“No hats allowed in class!” 

“Why? She’s got one on.”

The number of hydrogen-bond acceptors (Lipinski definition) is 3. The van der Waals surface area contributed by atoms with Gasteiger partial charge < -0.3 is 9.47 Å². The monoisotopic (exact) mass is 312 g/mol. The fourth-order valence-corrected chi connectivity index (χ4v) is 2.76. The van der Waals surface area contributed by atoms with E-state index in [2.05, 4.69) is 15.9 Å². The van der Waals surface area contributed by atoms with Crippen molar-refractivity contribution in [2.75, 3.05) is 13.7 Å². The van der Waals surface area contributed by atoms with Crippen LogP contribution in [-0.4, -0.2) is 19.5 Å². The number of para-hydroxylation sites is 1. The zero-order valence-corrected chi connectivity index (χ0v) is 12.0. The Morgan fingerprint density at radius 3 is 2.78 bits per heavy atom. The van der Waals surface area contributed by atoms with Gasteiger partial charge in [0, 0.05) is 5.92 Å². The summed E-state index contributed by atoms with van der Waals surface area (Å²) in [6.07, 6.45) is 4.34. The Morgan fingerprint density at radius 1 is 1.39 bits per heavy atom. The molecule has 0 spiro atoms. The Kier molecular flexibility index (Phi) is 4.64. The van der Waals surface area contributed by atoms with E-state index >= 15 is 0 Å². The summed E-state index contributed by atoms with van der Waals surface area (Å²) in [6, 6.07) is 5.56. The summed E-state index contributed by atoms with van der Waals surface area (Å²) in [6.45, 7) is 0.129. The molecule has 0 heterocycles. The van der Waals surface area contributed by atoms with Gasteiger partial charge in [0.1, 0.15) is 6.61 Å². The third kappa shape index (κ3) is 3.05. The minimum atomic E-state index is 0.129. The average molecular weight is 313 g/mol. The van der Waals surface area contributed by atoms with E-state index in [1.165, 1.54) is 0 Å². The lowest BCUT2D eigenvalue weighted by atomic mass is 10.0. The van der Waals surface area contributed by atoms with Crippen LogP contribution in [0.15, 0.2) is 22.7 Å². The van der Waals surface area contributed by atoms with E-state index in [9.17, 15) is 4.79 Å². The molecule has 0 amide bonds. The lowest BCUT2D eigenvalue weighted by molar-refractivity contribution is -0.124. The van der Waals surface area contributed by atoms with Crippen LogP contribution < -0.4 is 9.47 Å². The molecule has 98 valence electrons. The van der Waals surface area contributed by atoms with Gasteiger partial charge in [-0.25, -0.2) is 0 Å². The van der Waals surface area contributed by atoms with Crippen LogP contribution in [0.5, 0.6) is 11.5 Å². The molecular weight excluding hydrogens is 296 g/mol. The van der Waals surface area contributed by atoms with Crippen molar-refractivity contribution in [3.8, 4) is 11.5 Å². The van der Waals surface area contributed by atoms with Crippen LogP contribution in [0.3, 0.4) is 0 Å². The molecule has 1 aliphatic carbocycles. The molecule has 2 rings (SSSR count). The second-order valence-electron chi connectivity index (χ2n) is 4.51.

The whole class laughs. Hearing this remark in a Chicago Public School classroom is not uncommon let alone malicious. No matter where you came from or what you wore, thick skin in the classroom meant laughing along and moving on. But when I asked myself why I wanted to write for a publication that is made for people of color, this instance of a white boy making a “harmless” joke towards the only hijabi girl in my 7thgrade English class came to mind. Even the teacher laughed. Instances like this are buried, they are lumped under the large pile of subtle Islamophobia that is deemed harmless by Muslim youths, as if our job is to make excuses for other people’s behavior silently in our minds. When I think of this silence, the one that prompted me to ignore this comment and move on all those years ago, all the other instances of silence in my life come up — for example, when someone blatantly interrupted me or assumed comments about Arabs and Muslims would be okay to say in front of me because of my “free-spirit” and “open mind.” Remembering these moments is what prompted me to join MiC. I would like to bring forward the expression of truth in a way that shatters and unburies instances people of color have been taught to ignore. I would like MiC to be a space for me to explore the range and complexity of a mind told not to limit itself after years of being told to stay quiet.

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